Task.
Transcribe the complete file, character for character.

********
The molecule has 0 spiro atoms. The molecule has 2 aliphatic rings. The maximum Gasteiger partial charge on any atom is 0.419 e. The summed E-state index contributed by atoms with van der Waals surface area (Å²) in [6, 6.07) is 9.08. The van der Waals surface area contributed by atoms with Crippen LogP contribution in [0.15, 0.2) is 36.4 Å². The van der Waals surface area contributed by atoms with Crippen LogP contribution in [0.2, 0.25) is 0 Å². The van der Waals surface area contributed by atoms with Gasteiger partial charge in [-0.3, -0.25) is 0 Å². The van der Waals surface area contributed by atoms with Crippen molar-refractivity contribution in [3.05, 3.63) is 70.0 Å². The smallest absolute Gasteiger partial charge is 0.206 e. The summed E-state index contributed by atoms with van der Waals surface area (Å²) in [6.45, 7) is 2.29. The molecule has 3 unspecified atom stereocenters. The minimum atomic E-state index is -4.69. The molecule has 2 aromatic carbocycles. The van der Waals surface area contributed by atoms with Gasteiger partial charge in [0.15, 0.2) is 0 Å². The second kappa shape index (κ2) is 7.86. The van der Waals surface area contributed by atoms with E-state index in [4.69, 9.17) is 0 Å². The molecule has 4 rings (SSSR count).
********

The molecule has 0 spiro atoms. The molecule has 2 aliphatic rings. The maximum Gasteiger partial charge on any atom is 0.419 e. The summed E-state index contributed by atoms with van der Waals surface area (Å²) in [6, 6.07) is 9.08. The van der Waals surface area contributed by atoms with Crippen LogP contribution in [0.15, 0.2) is 36.4 Å². The van der Waals surface area contributed by atoms with Crippen LogP contribution in [0.2, 0.25) is 0 Å². The van der Waals surface area contributed by atoms with Gasteiger partial charge in [-0.3, -0.25) is 0 Å². The van der Waals surface area contributed by atoms with Crippen molar-refractivity contribution in [3.05, 3.63) is 70.0 Å². The smallest absolute Gasteiger partial charge is 0.206 e. The summed E-state index contributed by atoms with van der Waals surface area (Å²) in [6.45, 7) is 2.29. The molecule has 3 unspecified atom stereocenters. The minimum atomic E-state index is -4.69. The molecule has 2 aromatic carbocycles. The van der Waals surface area contributed by atoms with Gasteiger partial charge in [0.15, 0.2) is 0 Å². The second kappa shape index (κ2) is 7.86. The van der Waals surface area contributed by atoms with E-state index in [4.69, 9.17) is 0 Å². The molecule has 4 rings (SSSR count).